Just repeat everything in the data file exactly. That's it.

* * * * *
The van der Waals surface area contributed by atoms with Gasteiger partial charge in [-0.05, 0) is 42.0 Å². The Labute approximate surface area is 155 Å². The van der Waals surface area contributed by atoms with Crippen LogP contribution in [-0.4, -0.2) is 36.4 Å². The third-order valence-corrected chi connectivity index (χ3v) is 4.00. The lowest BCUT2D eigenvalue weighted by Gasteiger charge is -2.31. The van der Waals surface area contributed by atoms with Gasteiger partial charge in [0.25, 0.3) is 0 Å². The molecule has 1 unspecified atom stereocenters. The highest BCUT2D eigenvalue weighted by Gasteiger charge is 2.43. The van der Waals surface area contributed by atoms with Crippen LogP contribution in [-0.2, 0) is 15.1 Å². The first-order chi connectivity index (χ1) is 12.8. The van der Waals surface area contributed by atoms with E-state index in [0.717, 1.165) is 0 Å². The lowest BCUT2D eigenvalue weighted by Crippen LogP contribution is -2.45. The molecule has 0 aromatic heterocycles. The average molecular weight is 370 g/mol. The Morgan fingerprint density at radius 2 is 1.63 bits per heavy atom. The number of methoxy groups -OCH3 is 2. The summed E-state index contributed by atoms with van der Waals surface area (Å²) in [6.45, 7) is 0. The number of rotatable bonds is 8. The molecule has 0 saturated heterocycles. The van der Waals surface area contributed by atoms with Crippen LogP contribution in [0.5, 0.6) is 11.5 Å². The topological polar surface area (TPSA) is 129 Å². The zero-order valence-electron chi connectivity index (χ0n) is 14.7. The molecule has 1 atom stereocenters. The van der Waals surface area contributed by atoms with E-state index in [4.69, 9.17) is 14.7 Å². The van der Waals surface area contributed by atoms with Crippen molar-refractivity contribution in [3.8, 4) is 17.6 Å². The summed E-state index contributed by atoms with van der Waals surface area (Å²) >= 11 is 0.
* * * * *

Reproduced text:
The van der Waals surface area contributed by atoms with Gasteiger partial charge in [-0.05, 0) is 42.0 Å². The Labute approximate surface area is 155 Å². The van der Waals surface area contributed by atoms with Crippen LogP contribution in [-0.4, -0.2) is 36.4 Å². The third-order valence-corrected chi connectivity index (χ3v) is 4.00. The lowest BCUT2D eigenvalue weighted by Gasteiger charge is -2.31. The van der Waals surface area contributed by atoms with Gasteiger partial charge in [0.25, 0.3) is 0 Å². The molecule has 1 unspecified atom stereocenters. The highest BCUT2D eigenvalue weighted by Gasteiger charge is 2.43. The van der Waals surface area contributed by atoms with Crippen LogP contribution in [-0.2, 0) is 15.1 Å². The first-order chi connectivity index (χ1) is 12.8. The van der Waals surface area contributed by atoms with E-state index in [0.717, 1.165) is 0 Å². The lowest BCUT2D eigenvalue weighted by Crippen LogP contribution is -2.45. The molecule has 0 aromatic heterocycles. The average molecular weight is 370 g/mol. The Morgan fingerprint density at radius 2 is 1.63 bits per heavy atom. The number of methoxy groups -OCH3 is 2. The summed E-state index contributed by atoms with van der Waals surface area (Å²) in [6.45, 7) is 0. The number of rotatable bonds is 8. The molecule has 0 saturated heterocycles. The van der Waals surface area contributed by atoms with Crippen LogP contribution in [0.5, 0.6) is 11.5 Å². The topological polar surface area (TPSA) is 129 Å². The zero-order valence-electron chi connectivity index (χ0n) is 14.7. The molecule has 1 atom stereocenters. The van der Waals surface area contributed by atoms with E-state index in [4.69, 9.17) is 14.7 Å². The van der Waals surface area contributed by atoms with Crippen molar-refractivity contribution in [3.8, 4) is 17.6 Å². The summed E-state index contributed by atoms with van der Waals surface area (Å²) >= 11 is 0.